This article is not written in support of Amos Yee’s actions. I do not agree with celebrating the death of someone, no matter how horribly one thinks of the person. Neither is this article meant in its entirety as an attack on Lee Kuan Yew.

When Amos Yee posted his infamous video on YouTube celebrating the demise of Lee Kuan Yew, the response was 20 police reports against him. What was mentioned in the reports against Amos Yee was not just his insults against Christianity but also the fact that he insulted Lee Kuan Yew. Some of the lines in the police report in general read as such:

“…he insulted Lee Kuan Yew”

“…Amos Yee should be taught a lesson for insulting Lee Kuan Yew who brought Singapore from Third World to First”

Another line read as such:

“No Singaporean can deny the benefits we have got from Mr Lee’s service to our nation. He has only just left us and yet we have a beneficiary of his legacy barely of adolescence but sparing no insult against the man who put this country on the world map.”

Chia Boon Teck most famously had this to say:

“This is not a mindless rant. It is a well-considered campaign backed by graphics and statistics to defame Mr Lee and our government. It cannot go unchallenged. He has to take responsibility for his social media posting that was calculated to provoke the public’s response.”

It is forgotten that before this statement was the following by Chia that

“…without Lee Kuan Yew we would not have rice on the table”.

These people will be slammed as “lapdogs” or sycophants here but to me that just scratches the surface. The problem is much deeper. The problem is the “Asian” mentality behind, or more specifically, the East Asian mentality behind those lines and the police report.

The Asian mentality is about authority. Deference and respect, to the point of reverence must be shown to someone higher in the social hierarchy, because that person is in authority.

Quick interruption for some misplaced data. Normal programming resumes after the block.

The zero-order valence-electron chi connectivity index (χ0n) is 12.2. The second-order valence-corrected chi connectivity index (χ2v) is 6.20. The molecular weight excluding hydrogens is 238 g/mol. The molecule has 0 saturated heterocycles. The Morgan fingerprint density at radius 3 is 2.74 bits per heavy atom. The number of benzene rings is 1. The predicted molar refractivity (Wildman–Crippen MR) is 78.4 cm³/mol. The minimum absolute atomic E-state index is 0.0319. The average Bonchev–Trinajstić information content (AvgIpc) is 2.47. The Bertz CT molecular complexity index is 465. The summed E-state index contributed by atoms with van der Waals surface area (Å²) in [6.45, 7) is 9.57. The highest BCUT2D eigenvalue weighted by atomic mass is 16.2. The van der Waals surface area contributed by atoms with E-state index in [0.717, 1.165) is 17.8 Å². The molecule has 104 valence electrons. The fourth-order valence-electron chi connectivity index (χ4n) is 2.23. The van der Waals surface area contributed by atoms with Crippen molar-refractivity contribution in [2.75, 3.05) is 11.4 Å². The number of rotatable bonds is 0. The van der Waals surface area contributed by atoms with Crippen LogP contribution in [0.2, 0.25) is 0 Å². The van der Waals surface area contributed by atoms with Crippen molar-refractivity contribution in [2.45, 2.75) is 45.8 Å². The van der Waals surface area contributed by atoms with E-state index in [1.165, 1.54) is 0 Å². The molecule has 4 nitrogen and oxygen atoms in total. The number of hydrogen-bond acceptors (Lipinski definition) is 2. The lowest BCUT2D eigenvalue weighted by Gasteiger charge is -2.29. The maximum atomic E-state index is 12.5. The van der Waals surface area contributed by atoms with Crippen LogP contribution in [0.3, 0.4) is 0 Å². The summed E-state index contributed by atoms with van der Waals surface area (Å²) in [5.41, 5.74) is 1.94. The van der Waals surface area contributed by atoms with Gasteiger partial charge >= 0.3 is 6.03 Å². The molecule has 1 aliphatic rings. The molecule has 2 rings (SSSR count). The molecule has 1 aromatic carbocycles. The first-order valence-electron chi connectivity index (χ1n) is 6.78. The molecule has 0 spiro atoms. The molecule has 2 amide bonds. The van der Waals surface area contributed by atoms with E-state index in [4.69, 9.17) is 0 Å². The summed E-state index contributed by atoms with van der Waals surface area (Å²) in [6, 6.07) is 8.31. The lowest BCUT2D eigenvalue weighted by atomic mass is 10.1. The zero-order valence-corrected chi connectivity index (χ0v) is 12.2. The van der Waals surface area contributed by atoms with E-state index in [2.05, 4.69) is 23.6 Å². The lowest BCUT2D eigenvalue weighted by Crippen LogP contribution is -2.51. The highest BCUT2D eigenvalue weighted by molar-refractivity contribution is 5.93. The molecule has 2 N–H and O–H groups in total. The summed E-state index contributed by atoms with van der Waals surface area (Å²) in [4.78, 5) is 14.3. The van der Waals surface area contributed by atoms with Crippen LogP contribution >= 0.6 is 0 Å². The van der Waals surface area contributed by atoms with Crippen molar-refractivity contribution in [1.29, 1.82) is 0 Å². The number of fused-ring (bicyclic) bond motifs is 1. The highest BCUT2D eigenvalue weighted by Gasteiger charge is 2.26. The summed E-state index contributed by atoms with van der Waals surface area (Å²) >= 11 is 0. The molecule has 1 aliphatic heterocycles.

The second aspect of the Asian mentality is the aversion to sparing the rod and spoiling the child. That phrase, taken from the Bible is meant to highlight the consequences of not disciplining a child. But the Asian mentality takes this saying to extremes. To the traditional East Asian mind, harsh discipline and treatment is necessary, regardless of whether the child is “good” or “bad”, to produce “good” fruits. Those in authority have every right to use such means, because they are in authority. Anyone lower down the social hierarchy is regarded as a “child”, regardless of age.

To quote Amy Chua, the author of “Battle Hymn of the Tiger Mother”:

“When my 7-year-old daughter failed to master a new piece on the piano, I drove her relentlessly.

‘I threatened her with no lunch, no dinner, no Christmas or Hanukkah presents, no birthday parties for two, three, four years. When she still kept playing it wrong, I told her she was purposely working herself into a frenzy because she was secretly afraid she couldn’t do it. I told her to stop being lazy, cowardly, self-indulgent and pathetic.’”

This is the Asian mentality. This is also the same mentality behind Lee Kuan Yew’s “knuckle dusters” and teachers, bosses and parents of the traditional Asian mould who spend most of their time enforcing their position of authority and disparaging, reprimanding and criticising the people beneath them.

In some way I empathise with Amos Yee. I don’t believe that he is outright rebellious. There are issues beneath the surface which he needs a kind heart to guide and walk him out of.